Paleontologist

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Mark Norell’s work has taken him around the globe, ever

since he began going on scientific expeditions at the age

of 14. His life’s work—exploring for dinosaurs—has taken

him on 20 international expeditions. In the last few years, he

has worked actively in Patagonia, Cuba, the Chilean Andes,

the Sahara, West Africa, and Mongolia. In 1989, Dr. Norell

accepted a curatorial position at the American Museum of

Natural History in New York, and he is now chairman and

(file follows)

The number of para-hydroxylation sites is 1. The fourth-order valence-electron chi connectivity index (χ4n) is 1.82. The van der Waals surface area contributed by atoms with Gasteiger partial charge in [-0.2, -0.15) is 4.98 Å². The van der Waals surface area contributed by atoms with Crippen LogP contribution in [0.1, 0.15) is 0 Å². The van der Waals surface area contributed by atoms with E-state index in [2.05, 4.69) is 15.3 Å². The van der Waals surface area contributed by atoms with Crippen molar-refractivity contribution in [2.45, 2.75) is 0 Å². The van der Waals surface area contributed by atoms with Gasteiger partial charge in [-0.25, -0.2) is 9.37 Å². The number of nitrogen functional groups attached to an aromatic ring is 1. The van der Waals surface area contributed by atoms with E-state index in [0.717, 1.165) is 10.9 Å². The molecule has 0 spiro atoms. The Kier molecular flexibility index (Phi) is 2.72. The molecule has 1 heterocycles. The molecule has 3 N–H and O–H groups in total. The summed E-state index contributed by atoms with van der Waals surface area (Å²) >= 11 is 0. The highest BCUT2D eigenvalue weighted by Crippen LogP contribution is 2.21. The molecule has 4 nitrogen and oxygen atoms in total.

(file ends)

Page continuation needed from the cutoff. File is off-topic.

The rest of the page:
curator of its Division of Paleontology.

According to the museum’s Web site, Norell’s accomplishments

include the discovery of the richest Cretaceous

fossil locality in the world, the first embryo of a theropod dinosaur,

and the first indication of a dinosaur nesting on a

clutch of eggs like a bird.

His work regularly appears in major scientific journals

(including cover stories in Science and Nature), and he was

cited by Time magazine for one of the 10 most significant

science stories of 1994 and 1996, and in 1993, 1994, and 1996

as the author of one of Discover magazine’s top 50 science

stories of the year.

Between expeditions and the demands of a scientific career,

Dr. Norell lectures to the general public and writes books

and articles for diverse audiences. The second edition of Discovering

Dinosaurs won Scientific American’s Young Readers

Book of the Year Award.